A brief, radical defense of human uniqueness from acclaimed philosopher Roger Scruton In this short book, acclaimed writer and philosopher Roger Scruton presents an original and radical defense of human uniqueness. Confronting the views of evolutionary psychologists, utilitarian moralists, and philosophical materialists such as Richard Dawkins and Daniel Dennett, Scruton argues that human beings cannot be understood simply as biological objects. We are not only human animals; we are also persons, in essential relation with other persons, and bound to them by obligations and rights. Our world is a shared world, exhibiting freedom, value, and accountability, and to understand it we must address other people face to face and I to I. Scruton develops and defends his account of human nature by ranging widely across intellectual history, from Plato and Averroës to Darwin and Wittgenstein. The book begins with Kant's suggestion that we are distinguished by our ability to say "I"—by our sense of ourselves as the centers of self-conscious reflection. This fact is manifested in our emotions, interests, and relations. It is the foundation of the moral sense, as well as of the aesthetic and religious conceptions through which we shape the human world and endow it with meaning. And it lies outside the scope of modern materialist philosophy, even though it is a natural and not a supernatural fact. Ultimately, Scruton offers a new way of understanding how self-consciousness affects the question of how we should live. The result is a rich view of human nature that challenges some of today's most fashionable ideas about our species.

Imperial Reckoning

The Untold Story of Britain's Gulag in Kenya

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Author: Caroline Elkins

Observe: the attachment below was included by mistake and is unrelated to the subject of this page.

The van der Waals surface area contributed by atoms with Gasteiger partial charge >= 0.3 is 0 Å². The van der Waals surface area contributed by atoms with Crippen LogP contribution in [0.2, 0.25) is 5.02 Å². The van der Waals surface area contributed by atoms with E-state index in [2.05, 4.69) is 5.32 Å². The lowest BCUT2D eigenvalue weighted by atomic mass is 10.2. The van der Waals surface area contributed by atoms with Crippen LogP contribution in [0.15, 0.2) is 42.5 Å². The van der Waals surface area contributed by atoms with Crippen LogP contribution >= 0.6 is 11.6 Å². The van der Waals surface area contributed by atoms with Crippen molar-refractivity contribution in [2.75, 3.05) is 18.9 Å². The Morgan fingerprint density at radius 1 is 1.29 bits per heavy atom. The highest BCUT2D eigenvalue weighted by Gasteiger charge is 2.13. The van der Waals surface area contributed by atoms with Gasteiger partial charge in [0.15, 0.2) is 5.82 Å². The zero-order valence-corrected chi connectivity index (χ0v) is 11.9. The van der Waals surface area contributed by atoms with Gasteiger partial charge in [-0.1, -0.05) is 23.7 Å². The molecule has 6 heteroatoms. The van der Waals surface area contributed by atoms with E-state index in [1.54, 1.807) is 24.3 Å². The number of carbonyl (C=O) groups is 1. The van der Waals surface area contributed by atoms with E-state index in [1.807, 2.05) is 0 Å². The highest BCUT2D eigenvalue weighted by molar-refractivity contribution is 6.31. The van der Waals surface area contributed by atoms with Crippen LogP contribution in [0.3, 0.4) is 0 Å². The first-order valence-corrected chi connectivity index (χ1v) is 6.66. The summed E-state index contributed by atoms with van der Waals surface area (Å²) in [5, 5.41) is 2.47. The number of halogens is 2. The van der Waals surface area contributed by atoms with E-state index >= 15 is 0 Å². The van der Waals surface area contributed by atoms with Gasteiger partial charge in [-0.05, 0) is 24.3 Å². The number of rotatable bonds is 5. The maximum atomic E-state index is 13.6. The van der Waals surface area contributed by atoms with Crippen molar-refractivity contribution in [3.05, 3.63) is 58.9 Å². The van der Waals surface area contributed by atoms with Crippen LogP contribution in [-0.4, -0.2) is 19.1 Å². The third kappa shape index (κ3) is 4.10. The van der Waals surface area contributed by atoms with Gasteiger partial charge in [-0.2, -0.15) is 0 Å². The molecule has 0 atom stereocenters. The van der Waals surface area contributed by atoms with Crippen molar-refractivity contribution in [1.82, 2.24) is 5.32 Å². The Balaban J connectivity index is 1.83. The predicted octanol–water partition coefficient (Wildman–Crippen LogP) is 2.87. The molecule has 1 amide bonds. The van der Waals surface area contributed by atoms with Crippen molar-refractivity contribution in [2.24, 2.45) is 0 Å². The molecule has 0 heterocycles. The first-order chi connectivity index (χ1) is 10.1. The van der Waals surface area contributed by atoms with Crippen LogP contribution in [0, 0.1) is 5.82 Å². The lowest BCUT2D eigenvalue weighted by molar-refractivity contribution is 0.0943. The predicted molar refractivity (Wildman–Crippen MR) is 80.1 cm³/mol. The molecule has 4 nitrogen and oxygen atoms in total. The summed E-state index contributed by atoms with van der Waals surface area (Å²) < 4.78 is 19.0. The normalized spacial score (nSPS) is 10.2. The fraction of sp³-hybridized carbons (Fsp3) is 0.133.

Publisher: Henry Holt and Company

ISBN: 9781429900294

Category: History

Page: 496

View: 5352

A major work of history that for the first time reveals the violence and terror at the heart of Britain's civilizing mission in Kenya As part of the Allied forces, thousands of Kenyans fought alongside the British in World War II. But just a few years after the defeat of Hitler, the British colonial government detained nearly the entire population of Kenya's largest ethnic minority, the Kikuyu-some one and a half million people. The compelling story of the system of prisons and work camps where thousands met their deaths has remained largely untold-the victim of a determined effort by the British to destroy all official records of their attempts to stop the Mau Mau uprising, the Kikuyu people's ultimately successful bid for Kenyan independence. Caroline Elkins, an assistant professor of history at Harvard University, spent a decade in London, Nairobi, and the Kenyan countryside interviewing hundreds of Kikuyu men and women who survived the British camps, as well as the British and African loyalists who detained them. The result is an unforgettable account of the unraveling of the British colonial empire in Kenya-a pivotal moment in twentieth- century history with chilling parallels to America's own imperial project. Imperial Reckoning is the winner of the 2006 Pulitzer Prize for Nonfiction.